It’s clear he regards being a cardinal as more of the same. During a recent visit to his home town, he told a Rotary Club audience about the stages of his vocation.

“The call of God comes deep from the heart,” Collins said. “The call to be a bishop comes by telephone. I got the call to be a cardinal over a BlackBerry.”

Nobody is surprised he got that call. Ever since Pope John Paul II plucked him out of St. Peter’s Seminary to be a bishop Collins has displayed very definite ideas about what a bishop should be and do. By the time he reached Toronto he was on a path.

Pope Benedict XVI was clearly relying on him as he appointed Collins apostolic visitor to Ireland in 2010, brought him to the 2010 synod on the Middle East, appointed him in 2011 to the International Commission on English in the Liturgy and made him the official delegate for Canada responsible for implementing Anglicanorum Coetibus.

Collins with Pope John Paul IIOf course, it is a lie that modesty and humility are the opposite of ambition. Collins managed a master’s in English literature from the University of Western Ontario at the same time he was studying for the priesthood at St. Peter’s Seminary in London, Ont. That’s ambition. His doctoral dissertation at Rome’s Pontifical Gregorian University, “Apocalypse 22:6-21 as the Focal Point of Moral Teaching and Exhortation in the Apocalypse,” ran to 732 pages — more than 700 pages on 15 verses of Scripture. That’s more ambition.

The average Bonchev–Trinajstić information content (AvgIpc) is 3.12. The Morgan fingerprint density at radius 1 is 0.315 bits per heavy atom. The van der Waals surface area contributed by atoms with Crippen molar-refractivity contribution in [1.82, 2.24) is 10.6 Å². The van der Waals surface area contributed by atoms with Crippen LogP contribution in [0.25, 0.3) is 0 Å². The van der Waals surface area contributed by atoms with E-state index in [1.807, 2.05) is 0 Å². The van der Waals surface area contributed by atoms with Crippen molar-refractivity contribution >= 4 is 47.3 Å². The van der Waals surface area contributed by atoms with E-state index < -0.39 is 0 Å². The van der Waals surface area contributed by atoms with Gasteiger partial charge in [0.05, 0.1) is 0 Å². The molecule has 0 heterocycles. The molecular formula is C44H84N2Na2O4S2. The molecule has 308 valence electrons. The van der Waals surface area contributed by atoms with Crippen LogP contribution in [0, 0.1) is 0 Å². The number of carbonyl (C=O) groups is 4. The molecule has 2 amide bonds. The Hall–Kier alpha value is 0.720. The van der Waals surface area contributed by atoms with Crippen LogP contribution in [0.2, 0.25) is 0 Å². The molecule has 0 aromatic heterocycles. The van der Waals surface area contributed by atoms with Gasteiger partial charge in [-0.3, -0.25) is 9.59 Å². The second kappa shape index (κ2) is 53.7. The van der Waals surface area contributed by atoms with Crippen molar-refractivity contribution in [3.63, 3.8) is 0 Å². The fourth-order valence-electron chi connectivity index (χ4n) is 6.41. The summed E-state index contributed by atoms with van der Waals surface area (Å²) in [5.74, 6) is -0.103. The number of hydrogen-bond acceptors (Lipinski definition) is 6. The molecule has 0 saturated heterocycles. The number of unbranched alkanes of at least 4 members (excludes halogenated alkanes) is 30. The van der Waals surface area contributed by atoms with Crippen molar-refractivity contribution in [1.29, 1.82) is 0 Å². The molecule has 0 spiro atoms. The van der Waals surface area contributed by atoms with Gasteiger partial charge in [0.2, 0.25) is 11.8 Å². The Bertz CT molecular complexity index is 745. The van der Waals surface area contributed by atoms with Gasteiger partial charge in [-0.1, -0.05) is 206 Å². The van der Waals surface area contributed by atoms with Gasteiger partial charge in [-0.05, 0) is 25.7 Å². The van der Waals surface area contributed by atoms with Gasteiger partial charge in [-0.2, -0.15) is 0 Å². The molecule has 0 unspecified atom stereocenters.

If Collins’ highest ambition was for priesthood, his priesthood is also his dearest, most precious possession. His clear, unequivocal response to clerical sexual abuse makes the point.

“People expect that one who is consecrated with the holy oil of Chrism will act in an exemplary manner and never betray the trust which people know they should be able to place in a Catholic priest,” Collins told the faithful at St. Michael’s Cathedral April 18, 2010. “And yet, to our shame, some have used the awesome gift of the holy priesthood for base, personal gratification, betraying the innocent and devastating their lives.”